Why does Antifa wear gloves
Quartz sand glove for the police: a real scandal
Striking gloves are no exception with the police. One official estimates: one in five in the deployment hundred has them. Police chief had called it a weapon.
One does not recognize the police immediately whether they are wearing quartz sand gloves. Image: DPA
There is no visual difference, but you can feel it: Quartz sand gloves are heavier than leather gloves that police officers are equipped with. They are on the back of the hand and in the ankle area filled with fine sand. This increases the effectiveness of the fist. Such gloves are especially popular among neo-Nazis, anti-fascists and the bouncer scene. "A blow with a quartz sand glove replaces three strokes with the normal glove, "says one expert." The opponent is immediately k. O."
Security outfitters offer the gloves on the Internet "as professional gloves for police, federal police, customs and armed forces ". The brand Sap Gloves" RoMaXX "offers" approx. 100 grams of quartz sand filling "and"high wearing comfort ".
In chat forums such as Cop-Zone, anonymous police officers openly discuss the pros and cons. In one post it says: "Here in Bavaria you are not allowed to wear these gloves, because they are not an item of equipment approved by the employer. If you're honest, it would be nobody notice. But if something really happens, there is something afterwards a lot of trouble from the employer and from the judge. " PLU
Apparently, far more officers from the police have obtained impact-enhancing gloves than previously known. An officer who knows his way around estimates that around 20 percent of the approximately 1,900 officers in the Berlin Mission Hundreds (EHU) are in possession of quartz sand gloves.
It was only a week and a half ago that a police officer reported that quartz sand gloves had been found in twelve deployment bags in a train of an EHU of Directorate 4 consisting of 30 officers. Seven executives, including the Hundertschaftsführer and the platoon leader, are suspected of having urged their subordinates to buy the gloves privately. In addition, they are said to have demanded a disproportionately harsh approach in action. Police President Dieter Glietsch had called it a "scandal". For him, quartz sand gloves are "a weapon," the police chief had declared. "The only purpose I know of is to harm others."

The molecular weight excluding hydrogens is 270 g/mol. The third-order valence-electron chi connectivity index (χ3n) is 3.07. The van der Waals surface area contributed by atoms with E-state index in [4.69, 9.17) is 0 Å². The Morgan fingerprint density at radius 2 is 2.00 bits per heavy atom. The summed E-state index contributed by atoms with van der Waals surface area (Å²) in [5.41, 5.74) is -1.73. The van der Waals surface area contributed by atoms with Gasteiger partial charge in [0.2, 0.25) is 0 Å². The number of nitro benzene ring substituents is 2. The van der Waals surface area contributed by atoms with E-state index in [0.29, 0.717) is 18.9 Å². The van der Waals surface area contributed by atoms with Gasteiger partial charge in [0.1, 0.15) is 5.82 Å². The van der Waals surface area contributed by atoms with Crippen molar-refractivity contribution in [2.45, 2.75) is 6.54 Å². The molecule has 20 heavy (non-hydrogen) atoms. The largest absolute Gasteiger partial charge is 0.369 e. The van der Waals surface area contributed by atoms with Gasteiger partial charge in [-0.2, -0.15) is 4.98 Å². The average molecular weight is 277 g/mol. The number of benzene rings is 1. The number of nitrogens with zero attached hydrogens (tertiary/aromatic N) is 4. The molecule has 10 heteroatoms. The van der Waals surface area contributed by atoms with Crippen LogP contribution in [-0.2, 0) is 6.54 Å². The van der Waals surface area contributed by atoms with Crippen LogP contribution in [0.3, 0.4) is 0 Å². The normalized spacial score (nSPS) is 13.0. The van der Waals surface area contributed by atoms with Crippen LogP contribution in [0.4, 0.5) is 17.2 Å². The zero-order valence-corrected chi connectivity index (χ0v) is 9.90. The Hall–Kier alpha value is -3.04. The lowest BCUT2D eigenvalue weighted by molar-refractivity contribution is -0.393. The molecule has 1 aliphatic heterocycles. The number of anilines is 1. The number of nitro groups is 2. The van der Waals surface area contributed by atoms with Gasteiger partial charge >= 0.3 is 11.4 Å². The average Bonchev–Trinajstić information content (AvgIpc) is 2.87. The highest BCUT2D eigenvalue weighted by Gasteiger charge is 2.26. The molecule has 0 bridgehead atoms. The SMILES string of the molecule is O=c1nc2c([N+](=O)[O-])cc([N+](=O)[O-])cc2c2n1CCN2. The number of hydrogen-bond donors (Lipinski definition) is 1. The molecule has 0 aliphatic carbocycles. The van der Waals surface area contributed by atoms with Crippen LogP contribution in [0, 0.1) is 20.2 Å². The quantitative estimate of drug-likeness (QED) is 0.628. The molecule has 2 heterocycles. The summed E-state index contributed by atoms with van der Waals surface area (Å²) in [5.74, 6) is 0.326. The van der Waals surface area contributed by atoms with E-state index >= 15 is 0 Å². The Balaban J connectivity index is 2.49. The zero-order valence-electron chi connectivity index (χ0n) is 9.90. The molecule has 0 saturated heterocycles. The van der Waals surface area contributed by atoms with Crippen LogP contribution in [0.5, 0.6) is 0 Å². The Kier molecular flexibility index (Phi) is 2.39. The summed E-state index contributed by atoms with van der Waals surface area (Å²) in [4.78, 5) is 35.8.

"The hundreds of Directorate 4 are certainly not the only unit," says the official, who wants to remain anonymous. The padded gloves are very popular because of the good wearing comfort, the better protective function and the increased impact effect. The fact that Glietsch condemned the events so sharply was received internally "with dismay and incomprehension".
"The employees do not invest 45 euros for a pair of gloves just for fun," said the official to the taz. Unlike normal gloves, the quartz sand-filled gloves would fit like a glove (see box). "You can grab and hold on to them, they are sensitive and do not restrict," reports the official. The higher impact is for your own protection: "It makes a difference whether I box an opponent who then just shakes himself and hits me on the nose. Or whether I punch him and he is unable to act afterwards."
Of course, the units know that quartz sand gloves are forbidden. Yet they exist. "The police chief will not know that, but officials who deal with the operational forces on a daily basis," says the officer. Incidentally, this does not only apply to the Berlin police.
The officer describes the mood in the Berlin units as follows: "It is accepted as normal that the person opposite is armed with knives, irritant gas, stones and bottles. But when a policeman puts on quartz sand gloves, the world collapses." The statement in the group of colleagues reads: "The brutality against the police is increasing".
Much has been done in the units to get rid of the negative image of the Berlin police as a thug group. "There has been a change in mentality". In the past, difficult missions were about "adjusting the situation". The thinking reigned in the units: "If politics don't take hold, we'll do it." Today the top priority is: work professionally, carry out incidental arrests.
Under no circumstances should it be tolerated that superiors urge subordinates to be unnecessarily harsh, as it should have happened with the train in Directorate 4, emphasizes the official. "That would be criminal." No officer should be forced by a police officer to purchase quartz sand gloves either. But that is usually not the case either. "For that, this type of glove was too widespread in the units."
After the incident became known in Directorate 4, Police Commissioner Glietsch had given instructions to make quartz sand gloves an issue in the service groups. Controls were not ordered, says a police spokesman. You won't find anything anymore anyway, says the official. "Anyone who gets caught with it now is a complete idiot."
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